REFLECTION – “How can someone with little or no faith be made to realise that an ant grows wings, a caterpillar turns into a butterfly and many other strange and unexpected things happen in nature, so that in this way he shakes off the sickness of unbelief and despair, himself acquires wings and buds in spiritual knowledge like a tree? “I am He,” God says, “who makes the dry tree flourish; I give life to dry bones” (cf. Ezek 17:24; 37:1-14). (…) Sometimes our soul grows despondent at the huge swarm of its sins and temptations, and says: “Our hope is gone and we are lost” (Ezek 37:11 LXX). Yet God, who does not despair of our salvation, says to us: “You shall live, and you shall know that I am the Lord” (Ezek 37:6). To the soul that doubts how it can ever give birth to Christ through great acts of holiness, these words are said: “The Holy Spirit shall come upon you” (Lk 1:35). Where the Holy Spirit is present do not expect anymore the sequence and laws of nature and habit. The Holy Spirit, Whom we worship, is all-powerful and, in an astonishing way, He brings into existence what does not as yet exist within us. The intellect, which was previously defeated, He now makes victorious. For the Paraclete, Who in compassion, comes upon us from above, “is higher than all” (Jn 3:31) and He raises us above all natural impulses.” … St John of Karpathos (7th century) Bishop, Monk
PRAYER – Lord God, whose name is holy and whose mercy is proclaimed in every generation, send forth Your Spirit into our hearts and grant that, faithfully pondering on all that is holy, we may ever live in the splendour of Your presence. Listen we beseech You, to the prayers we request from the Blessed Virgin Mary and all Your Angels and Saints, that we may ever entreat the Holy Spirit to grant us His light. We make our prayer through Christ, Your Son our Lord and Saviour, with the Holy Spirit, one God forever amen.
Acts 5: 27-33 27 And when they had brought them, they set them before the council. And the high priest asked them, 28 saying: Commanding we commanded you, that you should not teach in this name and behold, you have filled Jerusalem with your doctrine and you have a mind to bring the blood of this man upon us. 29 But Peter and the apostles answering, said: We ought to obey God, rather than men. 30 The God of our fathers hath raised up Jesus, whom you put to death, hanging him upon a tree. 31 Him hath God exalted with his right hand, to be Prince and Saviour, to give repentance to Israel and remission of sins. 32 And we are witnesses of these things and the Holy Ghost, whom God hath given to all that obey him. 33 When they had heard these things, they were cut to the heart, and they thought to put them to death.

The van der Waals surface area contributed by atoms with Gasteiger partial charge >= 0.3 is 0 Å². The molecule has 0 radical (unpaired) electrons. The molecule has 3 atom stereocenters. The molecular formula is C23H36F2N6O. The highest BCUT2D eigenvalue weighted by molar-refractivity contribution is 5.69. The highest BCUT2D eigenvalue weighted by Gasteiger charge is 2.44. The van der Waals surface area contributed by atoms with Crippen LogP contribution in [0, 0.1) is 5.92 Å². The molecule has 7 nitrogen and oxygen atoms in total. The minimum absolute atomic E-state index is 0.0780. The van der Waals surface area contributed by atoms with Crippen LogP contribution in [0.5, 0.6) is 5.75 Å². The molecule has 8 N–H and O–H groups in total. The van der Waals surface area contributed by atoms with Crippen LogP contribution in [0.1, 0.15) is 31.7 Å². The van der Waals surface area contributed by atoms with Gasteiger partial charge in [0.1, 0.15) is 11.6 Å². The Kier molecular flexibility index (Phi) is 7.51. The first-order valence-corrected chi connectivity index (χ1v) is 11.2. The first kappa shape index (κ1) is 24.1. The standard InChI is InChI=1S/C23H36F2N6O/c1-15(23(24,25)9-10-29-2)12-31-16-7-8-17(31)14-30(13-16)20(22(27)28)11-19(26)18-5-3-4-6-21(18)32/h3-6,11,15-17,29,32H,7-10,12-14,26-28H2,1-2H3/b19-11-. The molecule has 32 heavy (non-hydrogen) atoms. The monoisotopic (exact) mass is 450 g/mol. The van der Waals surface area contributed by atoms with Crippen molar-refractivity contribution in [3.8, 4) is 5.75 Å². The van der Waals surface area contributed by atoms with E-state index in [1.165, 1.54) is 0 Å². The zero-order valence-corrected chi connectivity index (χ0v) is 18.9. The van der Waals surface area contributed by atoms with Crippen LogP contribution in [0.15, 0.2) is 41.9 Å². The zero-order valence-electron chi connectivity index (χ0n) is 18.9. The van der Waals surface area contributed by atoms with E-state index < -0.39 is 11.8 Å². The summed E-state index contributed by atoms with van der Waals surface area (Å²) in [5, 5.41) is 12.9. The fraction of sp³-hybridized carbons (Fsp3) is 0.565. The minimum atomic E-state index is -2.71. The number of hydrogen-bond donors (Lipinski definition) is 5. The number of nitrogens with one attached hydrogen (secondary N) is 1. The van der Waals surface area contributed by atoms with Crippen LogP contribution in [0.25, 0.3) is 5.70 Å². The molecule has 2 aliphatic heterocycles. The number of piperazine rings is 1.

Gospel: John 3: 31-36 31 He that cometh from above, is above all. He that is of the earth, of the earth he is, and of the earth he speaketh. He that cometh from heaven, is above all. 32 And what he hath seen and heard, that he testifieth and no man receiveth his testimony. 33 He that hath received his testimony, hath set to his seal that God is true. 34 For he whom God hath sent, speaketh the words of God, for God doth not give the Spirit by measure. 35 The Father loveth the Son: and he hath given all things into his hand. 36 He that believeth in the Son, hath life everlasting but he that believeth not the Son, shall not see life but the wrath of God abideth on him.